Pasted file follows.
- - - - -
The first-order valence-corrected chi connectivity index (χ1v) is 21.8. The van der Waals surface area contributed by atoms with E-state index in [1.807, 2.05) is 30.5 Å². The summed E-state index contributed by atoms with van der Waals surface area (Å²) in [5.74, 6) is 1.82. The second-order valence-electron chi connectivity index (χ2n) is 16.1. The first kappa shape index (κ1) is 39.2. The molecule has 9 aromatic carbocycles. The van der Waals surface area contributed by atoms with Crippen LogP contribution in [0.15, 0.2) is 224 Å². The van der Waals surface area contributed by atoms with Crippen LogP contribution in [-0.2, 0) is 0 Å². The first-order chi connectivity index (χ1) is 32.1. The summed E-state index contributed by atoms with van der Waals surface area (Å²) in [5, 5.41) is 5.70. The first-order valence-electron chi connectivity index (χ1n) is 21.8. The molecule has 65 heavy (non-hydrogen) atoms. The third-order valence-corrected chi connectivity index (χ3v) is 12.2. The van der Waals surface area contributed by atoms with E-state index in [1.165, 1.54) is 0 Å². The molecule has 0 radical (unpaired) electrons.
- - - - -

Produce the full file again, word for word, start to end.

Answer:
The first-order valence-corrected chi connectivity index (χ1v) is 21.8. The van der Waals surface area contributed by atoms with E-state index in [1.807, 2.05) is 30.5 Å². The summed E-state index contributed by atoms with van der Waals surface area (Å²) in [5.74, 6) is 1.82. The second-order valence-electron chi connectivity index (χ2n) is 16.1. The first kappa shape index (κ1) is 39.2. The molecule has 9 aromatic carbocycles. The van der Waals surface area contributed by atoms with Crippen LogP contribution in [0.15, 0.2) is 224 Å². The van der Waals surface area contributed by atoms with Crippen LogP contribution in [-0.2, 0) is 0 Å². The first-order chi connectivity index (χ1) is 32.1. The summed E-state index contributed by atoms with van der Waals surface area (Å²) in [5, 5.41) is 5.70. The first-order valence-electron chi connectivity index (χ1n) is 21.8. The molecule has 65 heavy (non-hydrogen) atoms. The third-order valence-corrected chi connectivity index (χ3v) is 12.2. The van der Waals surface area contributed by atoms with E-state index in [1.165, 1.54) is 0 Å². The molecule has 0 radical (unpaired) electrons.